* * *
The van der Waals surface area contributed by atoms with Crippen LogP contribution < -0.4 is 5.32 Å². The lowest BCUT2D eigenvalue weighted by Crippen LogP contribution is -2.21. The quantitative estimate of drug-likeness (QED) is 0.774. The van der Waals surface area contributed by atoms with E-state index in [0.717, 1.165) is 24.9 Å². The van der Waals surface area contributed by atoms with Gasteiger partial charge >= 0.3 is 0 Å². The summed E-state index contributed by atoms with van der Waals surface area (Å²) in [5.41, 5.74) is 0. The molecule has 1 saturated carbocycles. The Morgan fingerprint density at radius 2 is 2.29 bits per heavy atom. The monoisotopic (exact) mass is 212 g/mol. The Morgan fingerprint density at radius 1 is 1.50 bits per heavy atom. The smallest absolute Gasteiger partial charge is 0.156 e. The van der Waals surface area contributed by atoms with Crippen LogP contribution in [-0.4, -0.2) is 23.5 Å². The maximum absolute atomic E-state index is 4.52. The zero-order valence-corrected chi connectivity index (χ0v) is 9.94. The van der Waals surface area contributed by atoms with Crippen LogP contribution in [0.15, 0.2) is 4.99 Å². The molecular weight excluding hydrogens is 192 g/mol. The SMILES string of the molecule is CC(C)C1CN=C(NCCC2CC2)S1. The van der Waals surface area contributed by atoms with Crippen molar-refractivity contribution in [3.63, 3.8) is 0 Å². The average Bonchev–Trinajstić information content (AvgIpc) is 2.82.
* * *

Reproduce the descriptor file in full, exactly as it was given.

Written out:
The van der Waals surface area contributed by atoms with Crippen LogP contribution < -0.4 is 5.32 Å². The lowest BCUT2D eigenvalue weighted by Crippen LogP contribution is -2.21. The quantitative estimate of drug-likeness (QED) is 0.774. The van der Waals surface area contributed by atoms with E-state index in [0.717, 1.165) is 24.9 Å². The van der Waals surface area contributed by atoms with Gasteiger partial charge >= 0.3 is 0 Å². The summed E-state index contributed by atoms with van der Waals surface area (Å²) in [5.41, 5.74) is 0. The molecule has 1 saturated carbocycles. The Morgan fingerprint density at radius 2 is 2.29 bits per heavy atom. The monoisotopic (exact) mass is 212 g/mol. The Morgan fingerprint density at radius 1 is 1.50 bits per heavy atom. The smallest absolute Gasteiger partial charge is 0.156 e. The van der Waals surface area contributed by atoms with Crippen LogP contribution in [-0.4, -0.2) is 23.5 Å². The maximum absolute atomic E-state index is 4.52. The zero-order valence-corrected chi connectivity index (χ0v) is 9.94. The van der Waals surface area contributed by atoms with Crippen LogP contribution in [0.15, 0.2) is 4.99 Å². The molecular weight excluding hydrogens is 192 g/mol. The SMILES string of the molecule is CC(C)C1CN=C(NCCC2CC2)S1. The van der Waals surface area contributed by atoms with Crippen molar-refractivity contribution in [3.63, 3.8) is 0 Å². The average Bonchev–Trinajstić information content (AvgIpc) is 2.82.